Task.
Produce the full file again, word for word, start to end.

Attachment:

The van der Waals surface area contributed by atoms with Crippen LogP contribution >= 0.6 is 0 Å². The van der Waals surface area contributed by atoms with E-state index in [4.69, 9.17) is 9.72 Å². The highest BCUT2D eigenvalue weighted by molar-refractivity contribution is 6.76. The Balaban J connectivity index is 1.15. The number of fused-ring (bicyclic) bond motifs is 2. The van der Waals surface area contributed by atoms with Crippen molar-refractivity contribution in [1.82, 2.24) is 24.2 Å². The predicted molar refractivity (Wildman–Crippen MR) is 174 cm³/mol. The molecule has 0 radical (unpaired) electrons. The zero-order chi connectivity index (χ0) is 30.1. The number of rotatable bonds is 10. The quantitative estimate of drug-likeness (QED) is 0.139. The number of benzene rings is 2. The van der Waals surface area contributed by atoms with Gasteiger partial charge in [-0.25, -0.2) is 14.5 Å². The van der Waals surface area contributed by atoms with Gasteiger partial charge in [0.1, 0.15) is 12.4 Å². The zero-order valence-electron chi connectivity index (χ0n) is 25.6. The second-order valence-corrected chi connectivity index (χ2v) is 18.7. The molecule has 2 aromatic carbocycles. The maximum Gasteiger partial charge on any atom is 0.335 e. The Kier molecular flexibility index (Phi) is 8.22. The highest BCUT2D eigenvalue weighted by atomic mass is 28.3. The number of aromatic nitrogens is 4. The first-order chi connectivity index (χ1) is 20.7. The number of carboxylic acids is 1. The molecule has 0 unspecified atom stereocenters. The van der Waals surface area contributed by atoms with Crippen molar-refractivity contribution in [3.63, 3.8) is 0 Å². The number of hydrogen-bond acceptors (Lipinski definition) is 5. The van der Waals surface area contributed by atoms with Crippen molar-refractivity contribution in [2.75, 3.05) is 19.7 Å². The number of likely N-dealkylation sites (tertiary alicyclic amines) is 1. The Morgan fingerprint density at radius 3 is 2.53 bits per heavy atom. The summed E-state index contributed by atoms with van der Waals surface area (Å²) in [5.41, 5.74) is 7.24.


The van der Waals surface area contributed by atoms with Crippen LogP contribution >= 0.6 is 0 Å². The van der Waals surface area contributed by atoms with E-state index in [4.69, 9.17) is 9.72 Å². The highest BCUT2D eigenvalue weighted by molar-refractivity contribution is 6.76. The Balaban J connectivity index is 1.15. The number of fused-ring (bicyclic) bond motifs is 2. The van der Waals surface area contributed by atoms with Crippen molar-refractivity contribution in [1.82, 2.24) is 24.2 Å². The predicted molar refractivity (Wildman–Crippen MR) is 174 cm³/mol. The molecule has 0 radical (unpaired) electrons. The zero-order chi connectivity index (χ0) is 30.1. The number of rotatable bonds is 10. The quantitative estimate of drug-likeness (QED) is 0.139. The number of benzene rings is 2. The van der Waals surface area contributed by atoms with Gasteiger partial charge in [-0.25, -0.2) is 14.5 Å². The van der Waals surface area contributed by atoms with Gasteiger partial charge in [0.1, 0.15) is 12.4 Å². The zero-order valence-electron chi connectivity index (χ0n) is 25.6. The second-order valence-corrected chi connectivity index (χ2v) is 18.7. The molecule has 2 aromatic carbocycles. The maximum Gasteiger partial charge on any atom is 0.335 e. The Kier molecular flexibility index (Phi) is 8.22. The highest BCUT2D eigenvalue weighted by atomic mass is 28.3. The number of aromatic nitrogens is 4. The first-order chi connectivity index (χ1) is 20.7. The number of carboxylic acids is 1. The molecule has 0 unspecified atom stereocenters. The van der Waals surface area contributed by atoms with Crippen molar-refractivity contribution in [3.63, 3.8) is 0 Å². The number of hydrogen-bond acceptors (Lipinski definition) is 5. The van der Waals surface area contributed by atoms with Crippen molar-refractivity contribution in [2.75, 3.05) is 19.7 Å². The number of likely N-dealkylation sites (tertiary alicyclic amines) is 1. The Morgan fingerprint density at radius 3 is 2.53 bits per heavy atom. The summed E-state index contributed by atoms with van der Waals surface area (Å²) in [5.41, 5.74) is 7.24.